The Pakistan floods have all too tragically shown just why aid really does matter. I am extremely proud that the UK led the world in its response to this tragedy, sending thousands of tents, shelter kits, water containers and blankets to address immediate needs. I am proud too that the British public has yet again demonstrated its capacity for generosity.
Humanitarian support, however, is only part of what we do at DFID. Our remit is far wider, and it is a remit about which this Government cares passionately. One of the first things we did upon taking office was commit 0.7 per cent of Gross National Income to overseas aid from 2013 and promise to enshrine this commitment in legislation. We said that we would stick to the internationally agreed definitions of aid and keep aid separate from commercial interests.
In July, we published our Structural Reform Plan outlining the steps we will take to achieve our objectives on international development, making it clear that the emphasis will be on results - about what is being achieved on the ground.
I am acutely conscious that in these difficult economic times we must demonstrate to taxpayers that we are getting value for money and I have launched full-scale reviews of where that money is going and how it is being spent. These reviews will give us evidence from our experience in the field combined with the views of a wide range of people and organisations, which will allow us to make informed decisions about our future funding.
Alongside this focus on results and value for money, I am determined that DFID will become more transparent. I want the British public and people in developing countries to be able to see where money has gone, as well as what it has achieved - this is our UK Aid Transparency Guarantee. We have already established the Pakistan Floods Monitor, so that you can see how UKaid is being spent, and we will be publishing the details of all projects over £500 on our website from next January. At the same time, the new Independent Commission for Aid Impact will assess just how effective our spending has been, and will report directly to Parliament.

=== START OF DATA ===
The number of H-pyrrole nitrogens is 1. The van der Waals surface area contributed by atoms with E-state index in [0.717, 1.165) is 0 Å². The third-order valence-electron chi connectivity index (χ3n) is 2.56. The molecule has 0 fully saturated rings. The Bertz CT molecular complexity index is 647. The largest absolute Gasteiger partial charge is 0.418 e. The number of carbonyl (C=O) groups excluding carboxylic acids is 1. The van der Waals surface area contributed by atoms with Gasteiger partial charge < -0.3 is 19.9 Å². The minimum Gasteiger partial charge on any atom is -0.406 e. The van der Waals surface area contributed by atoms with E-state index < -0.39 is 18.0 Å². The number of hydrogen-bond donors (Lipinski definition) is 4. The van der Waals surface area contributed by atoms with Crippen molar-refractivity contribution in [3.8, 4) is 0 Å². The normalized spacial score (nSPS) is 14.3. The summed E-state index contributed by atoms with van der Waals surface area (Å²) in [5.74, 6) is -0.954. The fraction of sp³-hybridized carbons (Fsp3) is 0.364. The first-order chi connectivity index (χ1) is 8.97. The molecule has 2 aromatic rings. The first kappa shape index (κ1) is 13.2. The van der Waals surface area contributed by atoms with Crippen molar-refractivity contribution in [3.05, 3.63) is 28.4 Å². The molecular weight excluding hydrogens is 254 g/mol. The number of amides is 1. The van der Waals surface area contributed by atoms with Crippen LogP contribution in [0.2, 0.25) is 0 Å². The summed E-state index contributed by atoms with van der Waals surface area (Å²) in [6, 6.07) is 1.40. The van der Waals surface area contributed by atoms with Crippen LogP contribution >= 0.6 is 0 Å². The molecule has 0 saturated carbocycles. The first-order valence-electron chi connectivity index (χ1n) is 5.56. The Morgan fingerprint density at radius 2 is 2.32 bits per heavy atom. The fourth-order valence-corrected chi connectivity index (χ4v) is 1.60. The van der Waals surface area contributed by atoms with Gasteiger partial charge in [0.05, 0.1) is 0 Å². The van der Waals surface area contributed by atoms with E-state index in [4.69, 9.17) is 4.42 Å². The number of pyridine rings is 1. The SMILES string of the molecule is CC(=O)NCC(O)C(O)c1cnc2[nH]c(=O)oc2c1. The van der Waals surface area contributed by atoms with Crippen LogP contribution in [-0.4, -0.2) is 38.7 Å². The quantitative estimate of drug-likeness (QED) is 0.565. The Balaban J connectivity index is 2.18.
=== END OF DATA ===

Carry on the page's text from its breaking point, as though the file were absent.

We will be equally open about our policy development, and we are currently running open consultations about ways of tackling malaria and maternal, reproductive and newborn health. I hope you will let us know what you think.
This is a vital year for international development with only five years left to achieve the Millennium Development Goals, and the majority of them off-track. I will be urging the world at this month’s United Nations’ MDG Summit to step up a gear and reinvigorate efforts to meet these goals.
We are burning the candle at both ends to make sure British aid is spent effectively in helping the world’s poorest people lift themselves out of poverty. I hope you will be part of the debate and that you will share your views and engage with us over the coming months.